Football's Role in Wartime
#LowestoftDaysOfChristmas 6th day.. Many professional footballers served in the forces. Those killed in action included Lowestoft's own Ivan Flowers who played for Wolverhampton Wanderers and Mansfield Town. At a local level Abiah Sabberton (who also took part in tug of war), Thomas Chenery were both in the Great Eastern Railway football team. In 1898 Lowestoft football team captain, William Beatton, so impressed the opposing team Aston Villa (FA Cup winners and officially the best team in England) that they asked him to join them! He declined but then lead Lowestoft to win the very first Norfolk and Suffolk League championship.
We also note that John Breach (58 Salisbury Road), a Private with the 5th Dragoon Guards, was "a keen footballer, and an expert cricketer". Even in the midst of battle we have Arthur Hall (90 Cambridge Road) and Edward Gravells (13 Clemence Street) who were involved in an Army vs. Navy football match at the Connaught Barracks Sports Ground, near Dover Castle. A lone German aircraft dropped ten bombs in the Castle area killing them and two others. All the local men mentioned above are featured as part of the OurFallen Project, where we aim to celebrate their lives not just record their deaths (link below)
In the WWI, Football was widely used as a tool for recruiting men for the forces. The text on this poster (attached) is a direct appeal from the Secretary of the Football Association for ‘GOOD SPORTSMEN’ to ‘ENLIST NOW and help the other GOOD SPORTSMEN who are so bravely Fighting Britain's Battle against the world's enemy.’ Posters were also produced which appealed directly to supporters of specific clubs.
When war was declared on 4 August 1914, it was expected that the Football Association (FA) would follow the example soon set by cricket and cancel all matches. But, despite opposition, matches were played in the Football League throughout the 1914-1915 season and the FA Cup held as normal. For the remainder of the war, the Football League suspended its programme but allowed clubs to organise regional competitions.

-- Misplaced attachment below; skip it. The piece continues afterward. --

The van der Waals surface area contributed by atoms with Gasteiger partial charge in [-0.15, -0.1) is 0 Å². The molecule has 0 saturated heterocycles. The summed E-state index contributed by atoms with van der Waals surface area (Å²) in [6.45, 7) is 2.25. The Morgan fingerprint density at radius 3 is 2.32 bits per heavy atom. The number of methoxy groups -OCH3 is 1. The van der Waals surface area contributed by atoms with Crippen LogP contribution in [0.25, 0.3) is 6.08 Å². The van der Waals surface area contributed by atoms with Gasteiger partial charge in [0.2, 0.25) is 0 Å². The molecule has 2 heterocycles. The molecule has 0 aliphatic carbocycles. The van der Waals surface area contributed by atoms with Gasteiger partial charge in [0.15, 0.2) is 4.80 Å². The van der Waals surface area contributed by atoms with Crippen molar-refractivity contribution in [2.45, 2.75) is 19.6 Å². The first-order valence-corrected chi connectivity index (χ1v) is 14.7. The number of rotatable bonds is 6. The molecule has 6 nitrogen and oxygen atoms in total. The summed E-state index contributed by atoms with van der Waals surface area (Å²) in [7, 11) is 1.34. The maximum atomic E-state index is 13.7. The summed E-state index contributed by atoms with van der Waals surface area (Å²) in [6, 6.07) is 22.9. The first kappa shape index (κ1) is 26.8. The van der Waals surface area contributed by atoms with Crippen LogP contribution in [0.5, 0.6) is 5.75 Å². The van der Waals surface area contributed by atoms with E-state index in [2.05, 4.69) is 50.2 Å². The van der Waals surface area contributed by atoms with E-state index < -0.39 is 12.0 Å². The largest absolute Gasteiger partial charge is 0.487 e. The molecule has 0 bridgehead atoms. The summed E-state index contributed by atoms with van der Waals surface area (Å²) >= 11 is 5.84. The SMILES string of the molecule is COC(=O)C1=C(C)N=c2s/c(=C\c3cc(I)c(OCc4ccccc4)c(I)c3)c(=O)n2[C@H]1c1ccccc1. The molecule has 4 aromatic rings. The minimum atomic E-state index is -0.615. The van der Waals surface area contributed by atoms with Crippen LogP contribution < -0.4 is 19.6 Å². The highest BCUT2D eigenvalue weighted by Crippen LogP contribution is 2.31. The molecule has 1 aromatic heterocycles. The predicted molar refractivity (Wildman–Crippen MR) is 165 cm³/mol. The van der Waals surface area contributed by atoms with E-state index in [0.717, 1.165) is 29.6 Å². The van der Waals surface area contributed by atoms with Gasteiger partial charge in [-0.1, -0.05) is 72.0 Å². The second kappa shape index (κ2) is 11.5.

Much of the opposition to the continuance of professional football stemmed from the concern that many men preferred to play and watch football rather than join up. However, football was also seen as a useful recruiting tool.
Football was also a popular form of recreation for troops on both sides and could boost morale. On Christmas Day 1914 , initially with uncertainty and trepidation, soldiers from both sides ventured into no-man’s land in order to meet their enemy. Gifts, such as chocolate and cigarettes, were exchanged; photographs taken. Bullets and bayonets gave way to handshakes and even football. On 1 July 1916, men of the East Surrey Regiment, encouraged by Captain ‘Billie’ Nevill even went over the top kicking footballs. This was probably intended as a distraction for nervous young soldiers but was widely reported as a demonstration of British pluck.
As can be seen in the final two photos there is also a link between football and Lowestoft tea, with the sports themed beverage being advertised in 1914 on the side of 127 High Street (Devereux building as seen from Triangle Market) which we are currently lobbying to be restored/ sympathetically recreated summer 2024 (if we get enough public support ;-) CREDIT: Joe Thompson and IWM
My husband's uncle Din Regan was in the East Surrey regiment, in WW1, under the command of a Captain Neville and they were all known as Captain Nevilles Footballers, the Captain took loads of football's with him and the men kicked the balls when going over the top of the trenches, they ran into a barbwire fence, which no one in authority told them about, all just mowed down by the enemy, it was the first day of the Somme!!